Types : Two types of Solar Water Heaters are available. Flat plate collector (FPC) based systems are of metallic type and have longer life as compared to Evacuated tube collector (ETC) based system because ETCs are made of glass which are of fragile in nature.

What is the approximate cost of solar water heater and Subsidies offered by Government of India-

Cost of solar water heater depends on size and type of system installed. Smallest size of a system is 100 liter per day, which means that it can deliver 100 litres of hot water in a day at 60 C. A 100 lpd capacity system is sufficient for a family of 3-4 members and it may cost Rs. 15,000 to Rs.22,000 in plains depending on the type of system. In hilly & N-E region, the cost may be 15 to 20% more.

The system cost does not include the cost of cold water tank, & its stand which is required if overhead tank is not installed in a house/ building. Cost of hot water insulated pipe line also, may be extra if number of bathrooms is more than one. Additional cost towards all these components may increase by 5 to 10%.

The cost, however, does not increase linearly with increase in capacity; rather it comes down proportionately as we go for higher capacity system.

The subsidy scheme has been discontinued w.e.f  12.08.2014 onwards.

Why should I go for a Solar Water Heater? What do I save from it?

A 100 litre per day capacity system suitable for 3-4 people can save up to 1500 units of electricity in a year depending on  t he amount of hot water used. It can also save around 140 litres of diesel in an establishment using oil fired boiler besides reducing greenhouse gas emissions in the atmosphere.

Solar Water Heater, stores hot water in an insulated tank, provides water all the time when required. The table below gives approximate likely electricity and money savings for a typical 100 liters per day system located in different parts of the country:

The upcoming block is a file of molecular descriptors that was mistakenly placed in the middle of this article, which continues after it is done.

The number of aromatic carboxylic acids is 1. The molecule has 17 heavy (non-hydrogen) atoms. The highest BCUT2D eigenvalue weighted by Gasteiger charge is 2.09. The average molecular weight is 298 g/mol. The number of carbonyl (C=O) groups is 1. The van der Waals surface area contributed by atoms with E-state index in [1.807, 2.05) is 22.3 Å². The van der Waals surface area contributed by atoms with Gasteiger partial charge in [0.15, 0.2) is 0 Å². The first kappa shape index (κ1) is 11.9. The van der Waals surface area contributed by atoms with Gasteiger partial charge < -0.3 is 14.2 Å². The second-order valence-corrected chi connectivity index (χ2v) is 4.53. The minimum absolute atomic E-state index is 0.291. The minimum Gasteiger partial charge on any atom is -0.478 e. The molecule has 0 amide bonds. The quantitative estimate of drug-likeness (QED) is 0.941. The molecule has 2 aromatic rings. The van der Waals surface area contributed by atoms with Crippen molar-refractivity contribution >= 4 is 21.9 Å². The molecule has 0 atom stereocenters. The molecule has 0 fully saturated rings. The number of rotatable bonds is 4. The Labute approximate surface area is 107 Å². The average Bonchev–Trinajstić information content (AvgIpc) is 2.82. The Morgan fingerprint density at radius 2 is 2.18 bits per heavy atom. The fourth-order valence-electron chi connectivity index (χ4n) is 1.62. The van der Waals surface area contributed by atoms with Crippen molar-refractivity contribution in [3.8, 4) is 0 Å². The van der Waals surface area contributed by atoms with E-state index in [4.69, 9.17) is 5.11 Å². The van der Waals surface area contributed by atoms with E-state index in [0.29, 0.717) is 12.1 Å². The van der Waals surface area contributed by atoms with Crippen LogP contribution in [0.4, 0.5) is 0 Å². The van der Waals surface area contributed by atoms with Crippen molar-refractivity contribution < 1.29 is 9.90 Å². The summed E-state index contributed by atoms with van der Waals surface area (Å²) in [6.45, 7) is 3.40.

On cloudy days also, if it is for a day or two, you still get warm water as water gets heated due to diffused radiation available in the atmosphere. The system, however, is either connected to an electric geyser in the house or an electrical back-up is provided in the storage tank of the system which is switched on when water is not sufficiently hot. So, you get hot water all the time even on rainy days.

For further queries on questions such as “size/capacity of the system to be installed” and “good quality system is installed at my house” etc. Please visit http://mnre.gov.in

Implementation of the Solar Schemes :

The programme would be implemented through multiple agencies for rapid up-scaling in an inclusive mode. These agencies would be State Nodal Agencies/Deptts. Implementing the renewable energy programmes, Solar Energy Corporation of India and other Govt. organizations i.e. PSUs/Institutions/State Departments/Local Governments/Municipal Corporations/NHB/IREDA/DMRC, Metro Rail Corporations of other States etc. The Distribution Licensees/DISCOMs will also be eligible for direct implementation of the programme. Channel partners may also be considered for some cases.